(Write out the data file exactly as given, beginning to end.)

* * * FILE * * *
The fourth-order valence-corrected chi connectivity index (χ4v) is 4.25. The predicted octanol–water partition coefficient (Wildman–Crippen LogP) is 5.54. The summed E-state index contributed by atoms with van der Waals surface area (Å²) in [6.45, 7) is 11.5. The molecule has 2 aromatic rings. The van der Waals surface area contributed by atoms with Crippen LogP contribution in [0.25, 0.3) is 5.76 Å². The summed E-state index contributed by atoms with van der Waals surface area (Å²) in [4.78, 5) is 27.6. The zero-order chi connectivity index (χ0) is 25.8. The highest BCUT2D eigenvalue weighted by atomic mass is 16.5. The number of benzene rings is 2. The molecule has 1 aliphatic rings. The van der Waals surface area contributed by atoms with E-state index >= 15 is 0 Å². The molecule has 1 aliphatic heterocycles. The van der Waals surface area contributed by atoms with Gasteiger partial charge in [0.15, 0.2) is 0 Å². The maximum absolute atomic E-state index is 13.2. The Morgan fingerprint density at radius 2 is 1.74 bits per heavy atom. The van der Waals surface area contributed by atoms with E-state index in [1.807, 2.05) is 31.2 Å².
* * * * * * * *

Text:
The fourth-order valence-corrected chi connectivity index (χ4v) is 4.25. The predicted octanol–water partition coefficient (Wildman–Crippen LogP) is 5.54. The summed E-state index contributed by atoms with van der Waals surface area (Å²) in [6.45, 7) is 11.5. The molecule has 2 aromatic rings. The van der Waals surface area contributed by atoms with Crippen LogP contribution in [0.25, 0.3) is 5.76 Å². The summed E-state index contributed by atoms with van der Waals surface area (Å²) in [4.78, 5) is 27.6. The zero-order chi connectivity index (χ0) is 25.8. The highest BCUT2D eigenvalue weighted by atomic mass is 16.5. The number of benzene rings is 2. The molecule has 1 aliphatic rings. The van der Waals surface area contributed by atoms with E-state index >= 15 is 0 Å². The molecule has 1 aliphatic heterocycles. The van der Waals surface area contributed by atoms with Gasteiger partial charge in [0.15, 0.2) is 0 Å². The maximum absolute atomic E-state index is 13.2. The Morgan fingerprint density at radius 2 is 1.74 bits per heavy atom. The van der Waals surface area contributed by atoms with E-state index in [1.807, 2.05) is 31.2 Å².